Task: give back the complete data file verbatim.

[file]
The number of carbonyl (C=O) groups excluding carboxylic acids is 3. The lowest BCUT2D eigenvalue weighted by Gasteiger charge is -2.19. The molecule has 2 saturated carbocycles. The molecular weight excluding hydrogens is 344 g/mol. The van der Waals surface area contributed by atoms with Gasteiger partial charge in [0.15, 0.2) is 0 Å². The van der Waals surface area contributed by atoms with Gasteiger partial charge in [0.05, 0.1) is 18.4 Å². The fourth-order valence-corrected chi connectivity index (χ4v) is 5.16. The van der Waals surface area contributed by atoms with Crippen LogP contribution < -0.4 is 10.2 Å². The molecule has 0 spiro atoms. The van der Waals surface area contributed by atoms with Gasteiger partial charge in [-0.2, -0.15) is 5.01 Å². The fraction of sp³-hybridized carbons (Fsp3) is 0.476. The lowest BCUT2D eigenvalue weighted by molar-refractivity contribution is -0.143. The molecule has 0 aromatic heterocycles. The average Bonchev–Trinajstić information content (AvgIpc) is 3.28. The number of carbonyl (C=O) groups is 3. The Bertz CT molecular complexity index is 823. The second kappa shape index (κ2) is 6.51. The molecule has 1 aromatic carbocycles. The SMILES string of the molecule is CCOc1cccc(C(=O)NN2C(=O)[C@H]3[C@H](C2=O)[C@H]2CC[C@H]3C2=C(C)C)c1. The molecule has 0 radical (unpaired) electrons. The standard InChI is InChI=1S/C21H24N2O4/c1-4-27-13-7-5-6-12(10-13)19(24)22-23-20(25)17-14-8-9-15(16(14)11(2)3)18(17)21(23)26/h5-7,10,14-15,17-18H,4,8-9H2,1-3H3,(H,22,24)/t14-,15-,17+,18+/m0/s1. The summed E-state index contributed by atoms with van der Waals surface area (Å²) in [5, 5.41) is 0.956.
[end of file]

The number of carbonyl (C=O) groups excluding carboxylic acids is 3. The lowest BCUT2D eigenvalue weighted by Gasteiger charge is -2.19. The molecule has 2 saturated carbocycles. The molecular weight excluding hydrogens is 344 g/mol. The van der Waals surface area contributed by atoms with Gasteiger partial charge in [0.15, 0.2) is 0 Å². The van der Waals surface area contributed by atoms with Gasteiger partial charge in [0.05, 0.1) is 18.4 Å². The fourth-order valence-corrected chi connectivity index (χ4v) is 5.16. The van der Waals surface area contributed by atoms with Crippen LogP contribution < -0.4 is 10.2 Å². The molecule has 0 spiro atoms. The van der Waals surface area contributed by atoms with Gasteiger partial charge in [-0.2, -0.15) is 5.01 Å². The fraction of sp³-hybridized carbons (Fsp3) is 0.476. The lowest BCUT2D eigenvalue weighted by molar-refractivity contribution is -0.143. The molecule has 0 aromatic heterocycles. The average Bonchev–Trinajstić information content (AvgIpc) is 3.28. The number of carbonyl (C=O) groups is 3. The Bertz CT molecular complexity index is 823. The second kappa shape index (κ2) is 6.51. The molecule has 1 aromatic carbocycles. The SMILES string of the molecule is CCOc1cccc(C(=O)NN2C(=O)[C@H]3[C@H](C2=O)[C@H]2CC[C@H]3C2=C(C)C)c1. The molecule has 0 radical (unpaired) electrons. The standard InChI is InChI=1S/C21H24N2O4/c1-4-27-13-7-5-6-12(10-13)19(24)22-23-20(25)17-14-8-9-15(16(14)11(2)3)18(17)21(23)26/h5-7,10,14-15,17-18H,4,8-9H2,1-3H3,(H,22,24)/t14-,15-,17+,18+/m0/s1. The summed E-state index contributed by atoms with van der Waals surface area (Å²) in [5, 5.41) is 0.956.